The book also gives alternatives to common pesticides and investigates each case of alternatives that is, or was, used.
As we know, Rachel Carson wrote this book long ago, making it now old, or out of date, but as you read it you realize that "Silent Spring" is clearly showing our modern date ecological problems.
So, with all this, I think Rachel Carson's "Silent Spring" is a magnificent book, a bit polluted in the way is written, but a magnificent work.
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Format: Hardcover
I first read this in my early teens, a book I came across when writing an essay on air pollution. While it definitely motivated me to take a more conscious look at conservation and the production, distribution and persistence of toxins I have come to see it differently over the years.

The information on DDT is erroneous at best, the science simply isn't there to back up the claims of damage to bird populations. In short, if there was a silent spring it certainly was not caused by DDT which makes the entire premise of the book suspect - and that's a pity.

In fact as I have come to understand the millions of deaths due to malaria since this pesticide was banned in 1972 it has been with some reluctance that I place Rachel Carson on the list with mass murderers such as Mao, Stalin and Hitler.

Climate alarmists take note (and it is fitting that Al Gore wrote the forward for a recent edition of Silent Spring) if you insist on basing a movement on concocted theories and manipulation of the facts (no matter what sort of computer modeling you bring to bear) eventually the truth will become known, short of creating an authoritarian state capable of suppressing the facts.

End result: science loses credibility. The damage done through climate alarm may eventually even worse than the hundreds of thousands a year dying of malaria as it seeks to modify our behaviour and political structure. The suspicion, and I believe it is quite valid, is that modifying the political structure is the actual aim, not saving the environment - which, as it turns out, often does not need saving.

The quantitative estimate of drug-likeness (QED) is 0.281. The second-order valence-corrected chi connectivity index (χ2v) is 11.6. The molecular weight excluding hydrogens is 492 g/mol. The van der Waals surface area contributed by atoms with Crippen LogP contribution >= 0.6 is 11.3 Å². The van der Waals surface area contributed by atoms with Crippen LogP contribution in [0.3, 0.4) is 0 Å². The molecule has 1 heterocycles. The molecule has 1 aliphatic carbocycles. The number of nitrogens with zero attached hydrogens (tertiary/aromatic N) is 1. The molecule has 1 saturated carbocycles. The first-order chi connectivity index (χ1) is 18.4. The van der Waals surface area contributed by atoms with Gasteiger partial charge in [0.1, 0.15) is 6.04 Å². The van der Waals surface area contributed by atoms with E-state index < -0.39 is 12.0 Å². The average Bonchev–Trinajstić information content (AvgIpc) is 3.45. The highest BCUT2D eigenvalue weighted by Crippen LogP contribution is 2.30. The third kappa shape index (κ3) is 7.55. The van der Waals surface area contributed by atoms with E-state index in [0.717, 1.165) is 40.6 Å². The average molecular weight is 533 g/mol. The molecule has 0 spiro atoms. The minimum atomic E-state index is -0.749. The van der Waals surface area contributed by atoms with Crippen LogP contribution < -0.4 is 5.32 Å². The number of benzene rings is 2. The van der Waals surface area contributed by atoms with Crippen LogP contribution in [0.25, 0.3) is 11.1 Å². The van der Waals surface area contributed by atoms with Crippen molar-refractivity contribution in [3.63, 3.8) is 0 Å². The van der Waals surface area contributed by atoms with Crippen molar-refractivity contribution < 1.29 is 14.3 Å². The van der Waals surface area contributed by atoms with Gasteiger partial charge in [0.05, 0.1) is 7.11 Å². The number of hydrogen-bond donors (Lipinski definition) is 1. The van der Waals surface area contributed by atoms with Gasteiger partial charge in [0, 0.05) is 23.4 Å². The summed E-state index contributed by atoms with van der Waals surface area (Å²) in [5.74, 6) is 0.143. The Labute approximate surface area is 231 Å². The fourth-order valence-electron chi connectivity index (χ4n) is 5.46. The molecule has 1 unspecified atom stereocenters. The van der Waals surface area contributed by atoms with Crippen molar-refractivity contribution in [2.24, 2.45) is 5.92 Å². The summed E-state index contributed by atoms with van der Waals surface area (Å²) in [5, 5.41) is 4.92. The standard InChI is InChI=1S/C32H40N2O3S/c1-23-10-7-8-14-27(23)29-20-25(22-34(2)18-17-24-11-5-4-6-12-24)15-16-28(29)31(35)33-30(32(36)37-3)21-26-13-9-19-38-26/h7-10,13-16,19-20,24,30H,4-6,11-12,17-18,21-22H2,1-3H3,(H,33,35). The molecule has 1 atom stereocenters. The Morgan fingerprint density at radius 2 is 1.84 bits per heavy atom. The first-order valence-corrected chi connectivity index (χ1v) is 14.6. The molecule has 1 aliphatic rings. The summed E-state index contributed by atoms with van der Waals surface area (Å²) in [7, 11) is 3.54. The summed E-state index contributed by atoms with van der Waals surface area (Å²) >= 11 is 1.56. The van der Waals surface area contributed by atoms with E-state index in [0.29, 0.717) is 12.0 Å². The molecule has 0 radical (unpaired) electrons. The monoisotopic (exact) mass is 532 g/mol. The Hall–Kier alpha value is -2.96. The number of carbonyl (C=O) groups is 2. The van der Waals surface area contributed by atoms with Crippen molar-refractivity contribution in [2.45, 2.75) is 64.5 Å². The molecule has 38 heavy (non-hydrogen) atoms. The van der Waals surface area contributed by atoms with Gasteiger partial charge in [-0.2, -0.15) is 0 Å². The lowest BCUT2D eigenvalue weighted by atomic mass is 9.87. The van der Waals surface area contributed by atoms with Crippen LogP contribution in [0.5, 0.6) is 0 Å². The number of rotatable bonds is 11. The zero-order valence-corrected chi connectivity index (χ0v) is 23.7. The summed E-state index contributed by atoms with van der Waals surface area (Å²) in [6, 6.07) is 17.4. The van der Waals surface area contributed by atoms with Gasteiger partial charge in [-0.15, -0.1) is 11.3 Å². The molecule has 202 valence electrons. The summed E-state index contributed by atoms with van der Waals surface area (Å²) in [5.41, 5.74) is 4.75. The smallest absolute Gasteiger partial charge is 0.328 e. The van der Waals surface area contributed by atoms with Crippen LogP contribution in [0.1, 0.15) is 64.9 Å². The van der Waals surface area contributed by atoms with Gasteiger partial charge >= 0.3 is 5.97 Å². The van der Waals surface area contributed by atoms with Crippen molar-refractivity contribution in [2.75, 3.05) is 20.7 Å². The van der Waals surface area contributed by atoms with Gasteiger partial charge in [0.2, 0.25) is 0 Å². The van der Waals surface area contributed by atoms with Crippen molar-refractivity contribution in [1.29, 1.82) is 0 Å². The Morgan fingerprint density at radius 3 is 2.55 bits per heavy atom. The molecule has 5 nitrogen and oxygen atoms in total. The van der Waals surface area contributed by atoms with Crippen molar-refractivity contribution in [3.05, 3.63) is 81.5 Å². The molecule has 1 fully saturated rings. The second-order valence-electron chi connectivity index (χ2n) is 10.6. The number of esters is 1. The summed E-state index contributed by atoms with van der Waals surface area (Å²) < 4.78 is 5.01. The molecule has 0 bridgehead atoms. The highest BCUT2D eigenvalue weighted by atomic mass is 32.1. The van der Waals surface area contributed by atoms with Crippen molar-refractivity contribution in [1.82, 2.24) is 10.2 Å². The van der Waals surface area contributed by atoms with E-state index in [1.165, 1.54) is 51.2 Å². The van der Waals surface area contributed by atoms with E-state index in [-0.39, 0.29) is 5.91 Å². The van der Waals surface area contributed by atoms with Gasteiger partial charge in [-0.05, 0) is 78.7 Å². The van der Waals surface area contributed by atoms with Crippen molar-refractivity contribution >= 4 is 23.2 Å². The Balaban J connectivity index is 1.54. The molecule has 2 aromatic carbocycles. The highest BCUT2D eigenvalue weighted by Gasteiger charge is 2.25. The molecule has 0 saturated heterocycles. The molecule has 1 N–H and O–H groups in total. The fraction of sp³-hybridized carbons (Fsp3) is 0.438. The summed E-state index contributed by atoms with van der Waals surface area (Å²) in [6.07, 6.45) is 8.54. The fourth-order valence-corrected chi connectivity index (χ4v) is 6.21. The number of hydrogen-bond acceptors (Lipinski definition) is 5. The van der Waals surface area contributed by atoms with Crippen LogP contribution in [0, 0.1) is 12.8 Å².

Worse, our interventions may cause greater harm.
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By A Customer on Feb. 10 2004
Format: Paperback
Silent Spring by Rachel Carson provides an in-depth look of how the world was changing in the 1940s and 50s. After World War II, man began to develop very hazardous chemicals and decided to combat the insects without, many times, legitamste reasons. Carson's analysis of these new chemicals, such as DDT, was revolutionary and changed the scope of how these pesticides were handled in the future. she provides many real life examples and paints a very grim picture in order to try to reach out to the ignorant people of the time. the common person was very unaware of the potential danger these chemicals presented to them. Carson talks about many relevant topics including the effects on wildlife, livestock, the water, and even humans. she is able to tell the story by breaking down complex science terms for the common person to understand. Overall the book was very engrossing, but at times it can be a bit repetitive. It was a stepping stone to awareness of the situation at the time. You can even say with the help of carson the end of the world as we know it was averted.